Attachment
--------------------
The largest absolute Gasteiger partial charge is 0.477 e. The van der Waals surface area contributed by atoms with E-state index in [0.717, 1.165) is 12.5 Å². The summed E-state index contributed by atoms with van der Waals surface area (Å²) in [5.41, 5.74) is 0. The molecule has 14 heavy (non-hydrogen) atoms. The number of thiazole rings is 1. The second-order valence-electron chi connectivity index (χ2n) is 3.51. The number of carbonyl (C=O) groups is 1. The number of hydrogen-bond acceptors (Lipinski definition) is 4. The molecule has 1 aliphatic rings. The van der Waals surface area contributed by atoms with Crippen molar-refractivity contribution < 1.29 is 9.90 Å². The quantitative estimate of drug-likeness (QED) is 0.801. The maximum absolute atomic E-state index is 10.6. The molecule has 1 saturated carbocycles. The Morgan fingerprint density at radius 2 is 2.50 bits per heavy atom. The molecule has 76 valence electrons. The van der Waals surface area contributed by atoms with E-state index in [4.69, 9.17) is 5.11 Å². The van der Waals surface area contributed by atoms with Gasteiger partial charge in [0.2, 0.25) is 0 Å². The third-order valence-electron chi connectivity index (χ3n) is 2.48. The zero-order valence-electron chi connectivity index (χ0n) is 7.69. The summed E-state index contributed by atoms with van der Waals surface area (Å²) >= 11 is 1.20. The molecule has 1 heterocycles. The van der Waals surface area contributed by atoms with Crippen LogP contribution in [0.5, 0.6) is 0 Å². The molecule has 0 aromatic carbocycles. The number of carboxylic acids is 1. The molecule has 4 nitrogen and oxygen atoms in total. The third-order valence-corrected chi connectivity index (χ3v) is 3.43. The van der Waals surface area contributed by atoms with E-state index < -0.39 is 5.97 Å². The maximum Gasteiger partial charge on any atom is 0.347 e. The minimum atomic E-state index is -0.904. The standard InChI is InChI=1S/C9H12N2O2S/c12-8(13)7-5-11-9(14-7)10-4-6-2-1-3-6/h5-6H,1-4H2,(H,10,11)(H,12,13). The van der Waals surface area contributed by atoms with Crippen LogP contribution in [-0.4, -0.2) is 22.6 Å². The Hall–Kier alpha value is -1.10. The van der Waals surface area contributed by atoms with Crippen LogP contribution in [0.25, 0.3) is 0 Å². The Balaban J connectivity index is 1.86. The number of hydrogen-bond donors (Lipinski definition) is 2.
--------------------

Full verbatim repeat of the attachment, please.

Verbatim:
The largest absolute Gasteiger partial charge is 0.477 e. The van der Waals surface area contributed by atoms with E-state index in [0.717, 1.165) is 12.5 Å². The summed E-state index contributed by atoms with van der Waals surface area (Å²) in [5.41, 5.74) is 0. The molecule has 14 heavy (non-hydrogen) atoms. The number of thiazole rings is 1. The second-order valence-electron chi connectivity index (χ2n) is 3.51. The number of carbonyl (C=O) groups is 1. The number of hydrogen-bond acceptors (Lipinski definition) is 4. The molecule has 1 aliphatic rings. The van der Waals surface area contributed by atoms with Crippen molar-refractivity contribution < 1.29 is 9.90 Å². The quantitative estimate of drug-likeness (QED) is 0.801. The maximum absolute atomic E-state index is 10.6. The molecule has 1 saturated carbocycles. The Morgan fingerprint density at radius 2 is 2.50 bits per heavy atom. The molecule has 76 valence electrons. The van der Waals surface area contributed by atoms with E-state index in [4.69, 9.17) is 5.11 Å². The van der Waals surface area contributed by atoms with Gasteiger partial charge in [0.2, 0.25) is 0 Å². The third-order valence-electron chi connectivity index (χ3n) is 2.48. The zero-order valence-electron chi connectivity index (χ0n) is 7.69. The summed E-state index contributed by atoms with van der Waals surface area (Å²) >= 11 is 1.20. The molecule has 1 heterocycles. The van der Waals surface area contributed by atoms with Crippen LogP contribution in [0.5, 0.6) is 0 Å². The molecule has 0 aromatic carbocycles. The number of carboxylic acids is 1. The molecule has 4 nitrogen and oxygen atoms in total. The third-order valence-corrected chi connectivity index (χ3v) is 3.43. The van der Waals surface area contributed by atoms with E-state index < -0.39 is 5.97 Å². The maximum Gasteiger partial charge on any atom is 0.347 e. The minimum atomic E-state index is -0.904. The standard InChI is InChI=1S/C9H12N2O2S/c12-8(13)7-5-11-9(14-7)10-4-6-2-1-3-6/h5-6H,1-4H2,(H,10,11)(H,12,13). The van der Waals surface area contributed by atoms with Crippen LogP contribution in [-0.4, -0.2) is 22.6 Å². The Hall–Kier alpha value is -1.10. The van der Waals surface area contributed by atoms with Crippen LogP contribution in [0.25, 0.3) is 0 Å². The Balaban J connectivity index is 1.86. The number of hydrogen-bond donors (Lipinski definition) is 2.